Neuronal lineage marker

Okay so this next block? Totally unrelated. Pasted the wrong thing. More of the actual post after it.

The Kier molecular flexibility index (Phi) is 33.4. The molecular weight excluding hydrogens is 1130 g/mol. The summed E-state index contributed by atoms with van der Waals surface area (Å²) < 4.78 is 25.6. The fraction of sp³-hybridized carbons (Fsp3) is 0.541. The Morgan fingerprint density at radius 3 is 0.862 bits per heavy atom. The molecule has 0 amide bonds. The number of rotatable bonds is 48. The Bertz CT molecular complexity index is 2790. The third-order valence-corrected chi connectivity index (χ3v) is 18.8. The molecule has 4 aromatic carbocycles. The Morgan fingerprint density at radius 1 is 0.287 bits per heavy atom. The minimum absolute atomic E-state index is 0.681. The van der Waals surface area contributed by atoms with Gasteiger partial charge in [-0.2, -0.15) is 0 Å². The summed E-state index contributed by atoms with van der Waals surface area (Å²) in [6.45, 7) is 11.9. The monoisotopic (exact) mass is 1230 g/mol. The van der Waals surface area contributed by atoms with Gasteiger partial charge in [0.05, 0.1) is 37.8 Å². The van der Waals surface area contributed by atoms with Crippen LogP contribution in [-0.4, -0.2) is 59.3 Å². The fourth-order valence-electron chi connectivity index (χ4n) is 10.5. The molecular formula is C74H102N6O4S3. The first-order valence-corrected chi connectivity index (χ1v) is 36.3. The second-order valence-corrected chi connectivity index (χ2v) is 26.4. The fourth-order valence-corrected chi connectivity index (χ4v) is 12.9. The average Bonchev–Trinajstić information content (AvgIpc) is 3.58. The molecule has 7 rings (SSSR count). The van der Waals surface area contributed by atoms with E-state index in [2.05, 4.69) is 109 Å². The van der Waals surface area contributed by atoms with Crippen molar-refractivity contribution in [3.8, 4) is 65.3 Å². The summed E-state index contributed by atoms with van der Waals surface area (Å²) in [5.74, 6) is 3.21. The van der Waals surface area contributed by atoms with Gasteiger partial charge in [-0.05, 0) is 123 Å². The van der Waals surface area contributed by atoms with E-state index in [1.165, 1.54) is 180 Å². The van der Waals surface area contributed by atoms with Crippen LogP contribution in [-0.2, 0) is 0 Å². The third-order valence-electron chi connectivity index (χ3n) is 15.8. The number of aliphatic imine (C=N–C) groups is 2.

A Neuronal lineage marker is an endogenous tag that is expressed in different cells along neurogenesis and differentiated cells as neurons. It allows detection and identification of cells by using different techniques. A neuronal lineage marker can be either DNA, mRNA or RNA expressed in a cell of interest. It can also be a protein tag, as a partial protein, a protein or a epitope that discriminates between different cell types or different states of a common cell. An ideal marker is specific to a given cell type in normal conditions and/or during injury. Cell markers are very valuable tools for examining the function of cells in normal conditions as well as during disease. The discovery of various proteins specific to certain cells led to the production of cell-type-specific antibodies that have been used to identify cells.The techniques used for its detection can be immunohistochemistry, immunocytochemistry, methods that utilize transcriptional modulators and site-specific recombinases to label specific neuronal population, in situ hybridization or fluorescence in situ hybridization (FISH). A neuronal lineage marker can be a neuronal antigen that is recognized by an autoantibody for example Hu, which is highly restricted to neuronal nuclei. By immunohistochemistry, anti-Hu stains the nuclei of neurons. To localize mRNA in brain tissue, one can use a fragment of DNA or RNA as a neuronal lineage marker, a hybridization probe that detects the presence of nucleotide sequences that are complementary to the sequence in the probe. This technique is known as in situ hybridization. Its application have been carried out in all different tissues, but particularly useful in neuroscience. Using this technique, it is possible to locate gene expression to specific cell types in specific regions and observe how changes in this distribution occur throughout the development and correlate with the behavioral manipulations.Although immunohistochemistry is the staple methodology for identifying neuronal cell types, since it is relatively low in cost and a wide range of immunohistochemical markers are available to help distinguish the phenotype of cells in the brain, sometimes it is time-consuming to produce a good antibody. Therefore, one of the most convenient methods for the rapid assessment of the expression of a cloned ion channel could be in situ hybridization histochemistry.After cells are isolated from tissue or differentiated from pluripotent precursors, the resulting population needs to be characterized to confirm whether the target population has been obtained. Depending on the goal of a particular study, one can use neural stem cells markers, neural progenitor cell markers, neuron markers or PNS neuronal markers.